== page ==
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The Reading Journey at KACP

At King's Academy College Park, our team work together to ensure that we all have a clear understanding of our reading journey, which aims to support all our children to become fluent readers who can use their different skills in reading to interact with a variety of texts and enable them to have full access to the curriculum. At KACP, we understand that literacy is fundamental to all areas of learning and that being literate increases an individual's opportunities throughout each stage of their education and future career.

We think carefully about how to promote the love of reading in our school, as we know that reading for pleasure boosts comprehension and engagement for our children. 

This link between reading for pleasure and increased reading comprehension has been observed through studies and research. According to Ofsted's research report, 'research indicates a positive correlation between pupils' engagement with reading and their attainment in reading.

Early reading with Decodable books:

When your child starts their reading journey with us at KACP, they will be working on decodable books, which are specifically designed to support their phonic knowledge at each stage of their learning. Your child will move through the different groups of sounds in our interactive phonics scheme (Super Sonic Phonic Friends). These levels start with Firm Foundations and move on through Basics to Higher 5.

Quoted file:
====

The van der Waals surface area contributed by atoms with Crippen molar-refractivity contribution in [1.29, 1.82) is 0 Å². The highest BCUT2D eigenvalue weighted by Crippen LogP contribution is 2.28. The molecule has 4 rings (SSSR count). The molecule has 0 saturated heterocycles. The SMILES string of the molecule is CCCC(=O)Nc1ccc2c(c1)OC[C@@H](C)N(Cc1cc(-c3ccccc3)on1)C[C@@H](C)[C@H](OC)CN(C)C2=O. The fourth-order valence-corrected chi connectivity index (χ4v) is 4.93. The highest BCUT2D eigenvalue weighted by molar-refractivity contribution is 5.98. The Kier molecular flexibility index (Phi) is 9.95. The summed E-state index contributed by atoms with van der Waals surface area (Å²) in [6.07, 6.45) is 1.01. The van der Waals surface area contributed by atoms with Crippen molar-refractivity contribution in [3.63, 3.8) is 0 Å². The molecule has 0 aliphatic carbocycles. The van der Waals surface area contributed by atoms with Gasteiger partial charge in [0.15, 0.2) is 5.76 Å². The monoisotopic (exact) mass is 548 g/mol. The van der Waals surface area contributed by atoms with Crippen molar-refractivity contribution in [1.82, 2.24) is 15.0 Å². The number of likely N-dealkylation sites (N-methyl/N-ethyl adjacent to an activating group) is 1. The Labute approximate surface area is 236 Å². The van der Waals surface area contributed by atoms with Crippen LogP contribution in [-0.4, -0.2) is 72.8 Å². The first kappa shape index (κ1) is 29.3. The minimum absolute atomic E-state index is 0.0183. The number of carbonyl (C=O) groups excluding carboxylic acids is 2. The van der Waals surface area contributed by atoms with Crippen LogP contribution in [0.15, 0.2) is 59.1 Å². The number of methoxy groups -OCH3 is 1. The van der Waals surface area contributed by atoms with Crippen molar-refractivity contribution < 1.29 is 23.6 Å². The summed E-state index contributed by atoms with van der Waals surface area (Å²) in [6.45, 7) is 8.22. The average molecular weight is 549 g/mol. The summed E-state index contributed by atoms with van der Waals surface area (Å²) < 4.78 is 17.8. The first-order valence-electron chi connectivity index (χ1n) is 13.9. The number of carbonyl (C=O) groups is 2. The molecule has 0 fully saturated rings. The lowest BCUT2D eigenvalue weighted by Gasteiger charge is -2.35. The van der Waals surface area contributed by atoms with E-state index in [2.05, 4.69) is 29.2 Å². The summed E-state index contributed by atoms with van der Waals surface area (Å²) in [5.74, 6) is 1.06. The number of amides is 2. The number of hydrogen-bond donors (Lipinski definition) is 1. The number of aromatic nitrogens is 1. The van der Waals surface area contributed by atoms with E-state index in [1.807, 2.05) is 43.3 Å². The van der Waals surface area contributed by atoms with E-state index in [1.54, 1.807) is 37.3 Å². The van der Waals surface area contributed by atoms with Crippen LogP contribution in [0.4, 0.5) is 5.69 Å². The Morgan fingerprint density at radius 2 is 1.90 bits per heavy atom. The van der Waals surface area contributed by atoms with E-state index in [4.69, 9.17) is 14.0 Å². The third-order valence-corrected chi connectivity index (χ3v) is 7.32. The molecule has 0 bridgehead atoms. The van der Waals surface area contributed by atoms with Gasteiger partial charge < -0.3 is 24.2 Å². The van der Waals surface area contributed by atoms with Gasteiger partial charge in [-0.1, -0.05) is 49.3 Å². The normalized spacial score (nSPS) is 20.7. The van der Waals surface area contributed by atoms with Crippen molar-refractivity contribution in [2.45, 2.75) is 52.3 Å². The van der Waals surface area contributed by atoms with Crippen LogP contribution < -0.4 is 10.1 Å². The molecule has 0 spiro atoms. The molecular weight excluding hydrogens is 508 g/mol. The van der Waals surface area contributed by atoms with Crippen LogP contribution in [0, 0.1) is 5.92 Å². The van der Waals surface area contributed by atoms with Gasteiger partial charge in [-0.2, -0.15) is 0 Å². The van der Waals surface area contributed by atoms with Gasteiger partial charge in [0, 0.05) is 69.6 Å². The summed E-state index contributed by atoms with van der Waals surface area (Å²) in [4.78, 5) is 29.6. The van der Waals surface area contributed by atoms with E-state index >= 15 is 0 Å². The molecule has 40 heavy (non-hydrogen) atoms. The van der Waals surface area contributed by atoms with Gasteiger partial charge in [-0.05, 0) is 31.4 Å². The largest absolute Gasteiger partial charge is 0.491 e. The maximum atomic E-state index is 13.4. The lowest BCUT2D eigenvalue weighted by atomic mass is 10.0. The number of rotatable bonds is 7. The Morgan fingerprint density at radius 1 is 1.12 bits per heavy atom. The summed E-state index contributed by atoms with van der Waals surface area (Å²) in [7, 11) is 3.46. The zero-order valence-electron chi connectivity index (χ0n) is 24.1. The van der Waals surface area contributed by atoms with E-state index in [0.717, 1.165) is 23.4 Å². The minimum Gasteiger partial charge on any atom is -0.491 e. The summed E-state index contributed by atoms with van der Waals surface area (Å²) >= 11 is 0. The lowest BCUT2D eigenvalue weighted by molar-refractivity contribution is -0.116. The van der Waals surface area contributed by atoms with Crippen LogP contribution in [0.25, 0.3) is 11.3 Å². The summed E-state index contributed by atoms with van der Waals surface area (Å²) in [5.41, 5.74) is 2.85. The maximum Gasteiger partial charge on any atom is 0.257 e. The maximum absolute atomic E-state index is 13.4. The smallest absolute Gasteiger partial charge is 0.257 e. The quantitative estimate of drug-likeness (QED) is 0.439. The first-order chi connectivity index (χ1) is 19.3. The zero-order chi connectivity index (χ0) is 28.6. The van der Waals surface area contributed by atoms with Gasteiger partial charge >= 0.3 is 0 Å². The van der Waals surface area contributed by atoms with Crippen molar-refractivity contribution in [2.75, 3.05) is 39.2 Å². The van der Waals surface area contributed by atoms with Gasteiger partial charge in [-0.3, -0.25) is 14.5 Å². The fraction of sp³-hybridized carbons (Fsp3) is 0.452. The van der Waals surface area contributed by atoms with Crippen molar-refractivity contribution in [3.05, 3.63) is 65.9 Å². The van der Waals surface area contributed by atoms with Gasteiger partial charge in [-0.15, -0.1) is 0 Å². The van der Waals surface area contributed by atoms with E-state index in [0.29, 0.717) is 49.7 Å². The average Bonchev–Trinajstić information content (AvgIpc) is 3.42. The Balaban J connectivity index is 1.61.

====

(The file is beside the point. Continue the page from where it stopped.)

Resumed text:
Skillful Readers:

In the infants, we teach children to read through reading practice sessions three times a week.

These are taught by a fully trained adult to small groups of children. We use books matched to the children’s secure phonic knowledge using books that have been carefully selected to follow the SSPF progression.

Books are monitored by the class teacher, who rotates and works with each group on a regular basis.

Each reading practice session has a clear focus, so that the demands of the session do not overload the children’s working memory. The reading practice sessions have been designed to focus on three key reading skills:

  • decoding
  • prosody: teaching children to read with understanding and expression
  • comprehension: teaching children to understand the text.

In Reception these sessions start in Week 4. Children who are not yet decoding have daily additional blending practice in small groups, so that they quickly learn to blend and can begin to read books.